Then an old timer said it sounded like a hot mike, someone sitting on their push-to-talk button. You could hear people talking and laughing in the background. There followed a radio by radio check to see that there wasn't some voice activated setting or something. One hub in northeast Seattle, on the frequency I controlled would not come up on the air except for me. So I radioed in and got a phone number. The chiefs called in and it turned out that a radio had a loose connection. oops. Sophisticated jamming my ass.

Wednesday, April 30, 2014

Ham I Am

I am now officially KG7LEA for the next ten years! A week ago I took and passed my amateur radio Technician Class exam, one wrong answer out of 35. I checked this morning and the FAA database has my call sign listed and I am free to transmit on any of the authorized frequencies.

I am mostly interested in ham radio to be able to help out in the event of an emergency. I've trained as a NERT in San Francisco, as a CERT in Seattle, and have drilled with the local volunteers with general band radios. The ham license now allows me to participate in the local auxiliary communications system. We have an annual drill coming up and I have been learning the ins and outs of their procedures and special software to send reports.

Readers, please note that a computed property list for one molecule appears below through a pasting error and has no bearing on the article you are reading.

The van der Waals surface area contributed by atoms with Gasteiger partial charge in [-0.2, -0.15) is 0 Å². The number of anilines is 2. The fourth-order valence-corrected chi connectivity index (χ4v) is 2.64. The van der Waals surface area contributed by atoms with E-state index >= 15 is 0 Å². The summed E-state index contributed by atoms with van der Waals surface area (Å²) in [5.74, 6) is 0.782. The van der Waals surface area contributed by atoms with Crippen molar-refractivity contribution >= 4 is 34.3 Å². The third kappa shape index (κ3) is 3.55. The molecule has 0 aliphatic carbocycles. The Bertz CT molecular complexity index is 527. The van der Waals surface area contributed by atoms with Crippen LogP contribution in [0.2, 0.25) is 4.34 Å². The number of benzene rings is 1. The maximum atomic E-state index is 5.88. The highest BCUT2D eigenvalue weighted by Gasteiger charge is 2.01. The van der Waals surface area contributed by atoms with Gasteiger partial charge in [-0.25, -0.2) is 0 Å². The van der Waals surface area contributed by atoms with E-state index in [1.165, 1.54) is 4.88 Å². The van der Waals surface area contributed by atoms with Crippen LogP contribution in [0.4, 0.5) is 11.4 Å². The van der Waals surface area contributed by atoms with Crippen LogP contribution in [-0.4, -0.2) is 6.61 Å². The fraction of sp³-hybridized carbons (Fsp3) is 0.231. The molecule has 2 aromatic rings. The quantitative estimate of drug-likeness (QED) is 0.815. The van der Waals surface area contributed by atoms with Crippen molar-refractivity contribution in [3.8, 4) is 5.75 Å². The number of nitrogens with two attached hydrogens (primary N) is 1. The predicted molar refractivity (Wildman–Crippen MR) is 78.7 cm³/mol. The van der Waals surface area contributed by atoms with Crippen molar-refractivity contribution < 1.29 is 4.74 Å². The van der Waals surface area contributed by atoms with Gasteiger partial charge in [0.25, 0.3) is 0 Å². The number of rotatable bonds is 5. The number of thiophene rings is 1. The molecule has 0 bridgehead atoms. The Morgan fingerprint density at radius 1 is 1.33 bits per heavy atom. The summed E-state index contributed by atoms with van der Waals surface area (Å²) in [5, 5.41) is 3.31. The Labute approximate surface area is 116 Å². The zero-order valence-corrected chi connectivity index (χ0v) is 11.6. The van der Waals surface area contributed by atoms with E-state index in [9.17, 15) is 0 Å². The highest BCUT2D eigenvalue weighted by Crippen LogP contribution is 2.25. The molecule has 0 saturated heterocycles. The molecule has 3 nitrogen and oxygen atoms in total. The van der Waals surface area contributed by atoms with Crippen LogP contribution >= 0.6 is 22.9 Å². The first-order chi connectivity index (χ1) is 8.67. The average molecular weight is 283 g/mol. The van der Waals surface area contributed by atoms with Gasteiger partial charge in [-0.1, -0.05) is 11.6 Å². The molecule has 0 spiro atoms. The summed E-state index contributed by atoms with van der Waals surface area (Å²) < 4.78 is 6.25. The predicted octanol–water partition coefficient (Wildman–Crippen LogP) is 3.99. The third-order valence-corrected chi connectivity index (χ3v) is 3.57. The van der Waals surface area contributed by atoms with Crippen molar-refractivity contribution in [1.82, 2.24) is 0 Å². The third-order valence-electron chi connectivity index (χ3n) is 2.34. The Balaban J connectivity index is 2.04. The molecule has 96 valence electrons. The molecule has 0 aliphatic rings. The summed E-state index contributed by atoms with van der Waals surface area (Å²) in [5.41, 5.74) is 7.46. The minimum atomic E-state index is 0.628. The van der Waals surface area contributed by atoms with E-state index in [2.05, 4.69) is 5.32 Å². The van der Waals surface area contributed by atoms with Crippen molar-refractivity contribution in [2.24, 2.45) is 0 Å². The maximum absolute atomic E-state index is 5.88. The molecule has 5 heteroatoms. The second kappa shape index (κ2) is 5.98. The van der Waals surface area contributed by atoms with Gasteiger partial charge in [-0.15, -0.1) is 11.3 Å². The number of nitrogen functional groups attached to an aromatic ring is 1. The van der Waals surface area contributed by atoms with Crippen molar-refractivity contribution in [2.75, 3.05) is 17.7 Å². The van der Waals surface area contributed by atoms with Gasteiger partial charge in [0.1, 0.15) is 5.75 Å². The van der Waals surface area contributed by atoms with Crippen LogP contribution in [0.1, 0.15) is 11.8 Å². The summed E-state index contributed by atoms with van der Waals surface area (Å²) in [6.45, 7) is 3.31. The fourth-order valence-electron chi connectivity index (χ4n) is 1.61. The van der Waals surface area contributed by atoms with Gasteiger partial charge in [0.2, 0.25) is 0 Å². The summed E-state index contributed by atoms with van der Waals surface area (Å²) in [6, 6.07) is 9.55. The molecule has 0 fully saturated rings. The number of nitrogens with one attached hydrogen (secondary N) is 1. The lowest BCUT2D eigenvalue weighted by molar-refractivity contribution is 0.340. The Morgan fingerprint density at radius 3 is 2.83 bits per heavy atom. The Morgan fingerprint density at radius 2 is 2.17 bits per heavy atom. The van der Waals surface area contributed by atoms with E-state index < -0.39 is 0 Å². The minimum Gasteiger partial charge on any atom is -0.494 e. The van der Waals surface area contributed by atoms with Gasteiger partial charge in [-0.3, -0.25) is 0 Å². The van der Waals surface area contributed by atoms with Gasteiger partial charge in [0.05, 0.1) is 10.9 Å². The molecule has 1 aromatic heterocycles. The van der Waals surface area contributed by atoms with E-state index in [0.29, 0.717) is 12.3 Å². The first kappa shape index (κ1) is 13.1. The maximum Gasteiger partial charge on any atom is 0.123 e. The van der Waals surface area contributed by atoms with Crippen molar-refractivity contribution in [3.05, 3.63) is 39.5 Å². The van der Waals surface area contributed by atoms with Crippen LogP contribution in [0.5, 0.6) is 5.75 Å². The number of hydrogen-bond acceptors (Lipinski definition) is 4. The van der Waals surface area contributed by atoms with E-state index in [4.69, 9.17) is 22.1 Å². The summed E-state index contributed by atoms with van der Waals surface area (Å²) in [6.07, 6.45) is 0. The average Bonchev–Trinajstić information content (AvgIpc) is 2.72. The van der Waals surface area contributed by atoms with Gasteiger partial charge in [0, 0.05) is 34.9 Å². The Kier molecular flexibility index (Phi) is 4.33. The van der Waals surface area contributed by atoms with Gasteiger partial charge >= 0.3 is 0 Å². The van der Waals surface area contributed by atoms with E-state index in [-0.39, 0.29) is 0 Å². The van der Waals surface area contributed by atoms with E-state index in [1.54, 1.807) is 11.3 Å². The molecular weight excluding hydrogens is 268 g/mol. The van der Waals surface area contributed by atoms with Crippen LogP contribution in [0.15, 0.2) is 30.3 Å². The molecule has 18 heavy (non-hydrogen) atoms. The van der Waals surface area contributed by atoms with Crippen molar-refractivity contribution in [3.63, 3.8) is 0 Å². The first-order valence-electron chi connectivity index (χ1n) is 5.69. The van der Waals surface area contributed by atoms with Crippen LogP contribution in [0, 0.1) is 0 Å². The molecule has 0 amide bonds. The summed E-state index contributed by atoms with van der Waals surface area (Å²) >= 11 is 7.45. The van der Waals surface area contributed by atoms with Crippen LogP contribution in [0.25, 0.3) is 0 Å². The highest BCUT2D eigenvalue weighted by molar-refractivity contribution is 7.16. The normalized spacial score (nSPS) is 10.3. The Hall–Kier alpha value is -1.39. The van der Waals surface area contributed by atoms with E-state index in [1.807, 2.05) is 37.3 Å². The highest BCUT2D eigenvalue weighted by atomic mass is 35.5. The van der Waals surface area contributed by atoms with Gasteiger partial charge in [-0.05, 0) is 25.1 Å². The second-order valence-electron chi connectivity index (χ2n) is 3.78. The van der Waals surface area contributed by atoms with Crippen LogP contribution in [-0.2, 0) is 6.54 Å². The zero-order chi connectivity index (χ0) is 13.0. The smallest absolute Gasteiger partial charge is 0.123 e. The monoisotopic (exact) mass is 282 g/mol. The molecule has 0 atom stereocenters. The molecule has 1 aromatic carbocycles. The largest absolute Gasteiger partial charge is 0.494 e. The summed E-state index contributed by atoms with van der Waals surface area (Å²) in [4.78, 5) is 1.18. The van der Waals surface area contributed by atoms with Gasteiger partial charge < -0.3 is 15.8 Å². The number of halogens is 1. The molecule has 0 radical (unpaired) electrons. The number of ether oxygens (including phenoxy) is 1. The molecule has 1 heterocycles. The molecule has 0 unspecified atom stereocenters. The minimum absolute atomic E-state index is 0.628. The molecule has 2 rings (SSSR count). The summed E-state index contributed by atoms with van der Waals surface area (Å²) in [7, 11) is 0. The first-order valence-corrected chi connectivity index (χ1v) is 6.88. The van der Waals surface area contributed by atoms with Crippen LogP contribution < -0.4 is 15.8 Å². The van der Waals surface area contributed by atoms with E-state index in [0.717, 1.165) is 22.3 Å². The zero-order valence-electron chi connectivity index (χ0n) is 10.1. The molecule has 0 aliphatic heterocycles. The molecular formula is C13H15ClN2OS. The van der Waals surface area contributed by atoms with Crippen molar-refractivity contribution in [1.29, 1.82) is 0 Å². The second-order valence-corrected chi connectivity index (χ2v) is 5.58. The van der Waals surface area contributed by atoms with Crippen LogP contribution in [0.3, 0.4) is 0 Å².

But the first step was the Technician exam. There are several thick study guides with tons of sometimes-dense information on rules and regulations, procedures, electricity, electronics, antennas, safety, and other stuff. The exam is 35 questions drawn from a pool of over 300. Fortunately there are apps in addition to the book to help with study. I took practice tests with my iPad while watching television from the sofa. I won't pretend to be able to calculate the decibel increase in an antenna, but I know what International Telecommunications Union region we are in (number 2) and the fact that you cannot broadcast music on an amateur frequency (unless incidental to a broadcast from a space station). Now that I know how the exams work I'm studying for the next level, General.

So if you see my call sign on my license plate, on Lorraine's license plate, on business cards, a baseball cap, a tavern jacket, or in body art, that's what it is.

Saturday, April 19, 2014

Game of Thrones Oh My

I saw the first episode of the first season of Game of Thrones when it first came out. I could see that this series would take a serious investment of time and psychic energy and disengaged. Now HBO has produced four seasons of the fantasy epic and committed for two more seasons. Recently I found the time and the opportunity to start the series from Season 1 Episode 1 and have been sucked into the cult.

As of this writing I have finished Episode 8 of Season 2. Or is it Episode 7? At this point it doesn't matter. I am in the middle of a raging river being carried downstream. Take your pick, excellent writing, incredibly imaginative plotting, compelling characters, stunning settings and sets (Ireland, Malta, Morocco, Iceland, Scotland, Croatia) and amazing costuming. The un-costuming is great too. Are there no overweight less-than-stunning women in the acting profession? I appreciate the gratuitous T and A, but would be happy for some more normal curvy women opening their armor and dropping their gowns.